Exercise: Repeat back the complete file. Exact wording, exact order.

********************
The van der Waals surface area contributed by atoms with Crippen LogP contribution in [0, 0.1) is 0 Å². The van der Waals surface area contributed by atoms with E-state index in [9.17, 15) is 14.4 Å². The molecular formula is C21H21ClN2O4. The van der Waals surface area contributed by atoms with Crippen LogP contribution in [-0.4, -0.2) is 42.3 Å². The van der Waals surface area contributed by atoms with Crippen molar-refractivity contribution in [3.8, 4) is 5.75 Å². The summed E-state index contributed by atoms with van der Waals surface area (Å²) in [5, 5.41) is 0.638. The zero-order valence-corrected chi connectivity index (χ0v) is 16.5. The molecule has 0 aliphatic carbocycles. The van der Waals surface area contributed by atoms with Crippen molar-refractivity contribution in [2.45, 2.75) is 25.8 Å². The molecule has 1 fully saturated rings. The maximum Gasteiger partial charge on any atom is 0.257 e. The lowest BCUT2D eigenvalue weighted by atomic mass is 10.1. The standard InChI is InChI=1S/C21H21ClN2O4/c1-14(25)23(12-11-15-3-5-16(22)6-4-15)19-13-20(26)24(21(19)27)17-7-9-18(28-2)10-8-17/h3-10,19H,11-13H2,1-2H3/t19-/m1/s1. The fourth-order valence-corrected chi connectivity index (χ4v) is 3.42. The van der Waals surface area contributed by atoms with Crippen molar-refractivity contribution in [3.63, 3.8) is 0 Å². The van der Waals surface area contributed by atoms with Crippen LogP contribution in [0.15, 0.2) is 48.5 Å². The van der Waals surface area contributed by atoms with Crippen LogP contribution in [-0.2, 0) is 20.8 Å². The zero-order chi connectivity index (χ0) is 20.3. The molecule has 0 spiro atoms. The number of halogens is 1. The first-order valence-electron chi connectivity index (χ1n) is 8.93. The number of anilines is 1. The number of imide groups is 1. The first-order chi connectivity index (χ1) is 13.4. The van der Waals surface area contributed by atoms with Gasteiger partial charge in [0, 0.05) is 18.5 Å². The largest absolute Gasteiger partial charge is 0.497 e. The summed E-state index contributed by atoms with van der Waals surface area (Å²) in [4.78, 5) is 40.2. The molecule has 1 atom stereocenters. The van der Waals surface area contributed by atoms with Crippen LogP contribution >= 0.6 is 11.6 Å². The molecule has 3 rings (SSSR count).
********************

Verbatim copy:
The van der Waals surface area contributed by atoms with Crippen LogP contribution in [0, 0.1) is 0 Å². The van der Waals surface area contributed by atoms with E-state index in [9.17, 15) is 14.4 Å². The molecular formula is C21H21ClN2O4. The van der Waals surface area contributed by atoms with Crippen LogP contribution in [-0.4, -0.2) is 42.3 Å². The van der Waals surface area contributed by atoms with Crippen molar-refractivity contribution in [3.8, 4) is 5.75 Å². The summed E-state index contributed by atoms with van der Waals surface area (Å²) in [5, 5.41) is 0.638. The zero-order valence-corrected chi connectivity index (χ0v) is 16.5. The molecule has 0 aliphatic carbocycles. The van der Waals surface area contributed by atoms with Crippen molar-refractivity contribution in [2.45, 2.75) is 25.8 Å². The molecule has 1 fully saturated rings. The maximum Gasteiger partial charge on any atom is 0.257 e. The lowest BCUT2D eigenvalue weighted by atomic mass is 10.1. The standard InChI is InChI=1S/C21H21ClN2O4/c1-14(25)23(12-11-15-3-5-16(22)6-4-15)19-13-20(26)24(21(19)27)17-7-9-18(28-2)10-8-17/h3-10,19H,11-13H2,1-2H3/t19-/m1/s1. The fourth-order valence-corrected chi connectivity index (χ4v) is 3.42. The van der Waals surface area contributed by atoms with Crippen molar-refractivity contribution in [3.63, 3.8) is 0 Å². The van der Waals surface area contributed by atoms with Crippen LogP contribution in [0.15, 0.2) is 48.5 Å². The van der Waals surface area contributed by atoms with Crippen LogP contribution in [-0.2, 0) is 20.8 Å². The zero-order chi connectivity index (χ0) is 20.3. The molecule has 0 spiro atoms. The number of halogens is 1. The first-order valence-electron chi connectivity index (χ1n) is 8.93. The number of anilines is 1. The number of imide groups is 1. The first-order chi connectivity index (χ1) is 13.4. The van der Waals surface area contributed by atoms with Gasteiger partial charge in [0, 0.05) is 18.5 Å². The largest absolute Gasteiger partial charge is 0.497 e. The summed E-state index contributed by atoms with van der Waals surface area (Å²) in [4.78, 5) is 40.2. The molecule has 1 atom stereocenters. The van der Waals surface area contributed by atoms with Crippen LogP contribution >= 0.6 is 11.6 Å². The molecule has 3 rings (SSSR count).